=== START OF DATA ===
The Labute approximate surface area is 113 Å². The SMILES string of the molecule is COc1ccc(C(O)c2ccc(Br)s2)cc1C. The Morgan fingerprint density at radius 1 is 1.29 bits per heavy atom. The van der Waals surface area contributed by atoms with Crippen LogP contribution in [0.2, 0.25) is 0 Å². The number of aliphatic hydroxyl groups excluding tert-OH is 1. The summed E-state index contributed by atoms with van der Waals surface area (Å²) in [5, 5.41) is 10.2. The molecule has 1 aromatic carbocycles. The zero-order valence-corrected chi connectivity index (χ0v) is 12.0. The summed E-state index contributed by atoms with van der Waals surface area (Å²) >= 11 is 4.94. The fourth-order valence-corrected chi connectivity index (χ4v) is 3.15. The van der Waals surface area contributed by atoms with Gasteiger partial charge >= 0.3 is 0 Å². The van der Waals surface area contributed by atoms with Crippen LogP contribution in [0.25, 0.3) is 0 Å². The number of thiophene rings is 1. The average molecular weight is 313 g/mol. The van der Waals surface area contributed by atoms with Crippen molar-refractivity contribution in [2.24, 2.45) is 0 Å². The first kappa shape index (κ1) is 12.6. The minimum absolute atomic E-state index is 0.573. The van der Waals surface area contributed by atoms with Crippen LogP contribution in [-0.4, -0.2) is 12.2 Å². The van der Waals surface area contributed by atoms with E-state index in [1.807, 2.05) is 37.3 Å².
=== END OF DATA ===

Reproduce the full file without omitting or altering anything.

The Labute approximate surface area is 113 Å². The SMILES string of the molecule is COc1ccc(C(O)c2ccc(Br)s2)cc1C. The Morgan fingerprint density at radius 1 is 1.29 bits per heavy atom. The van der Waals surface area contributed by atoms with Crippen LogP contribution in [0.2, 0.25) is 0 Å². The number of aliphatic hydroxyl groups excluding tert-OH is 1. The summed E-state index contributed by atoms with van der Waals surface area (Å²) in [5, 5.41) is 10.2. The molecule has 1 aromatic carbocycles. The zero-order valence-corrected chi connectivity index (χ0v) is 12.0. The summed E-state index contributed by atoms with van der Waals surface area (Å²) >= 11 is 4.94. The fourth-order valence-corrected chi connectivity index (χ4v) is 3.15. The van der Waals surface area contributed by atoms with Gasteiger partial charge >= 0.3 is 0 Å². The van der Waals surface area contributed by atoms with Crippen LogP contribution in [0.25, 0.3) is 0 Å². The number of thiophene rings is 1. The average molecular weight is 313 g/mol. The van der Waals surface area contributed by atoms with Crippen molar-refractivity contribution in [2.24, 2.45) is 0 Å². The first kappa shape index (κ1) is 12.6. The minimum absolute atomic E-state index is 0.573. The van der Waals surface area contributed by atoms with Crippen LogP contribution in [-0.4, -0.2) is 12.2 Å². The van der Waals surface area contributed by atoms with E-state index in [1.807, 2.05) is 37.3 Å².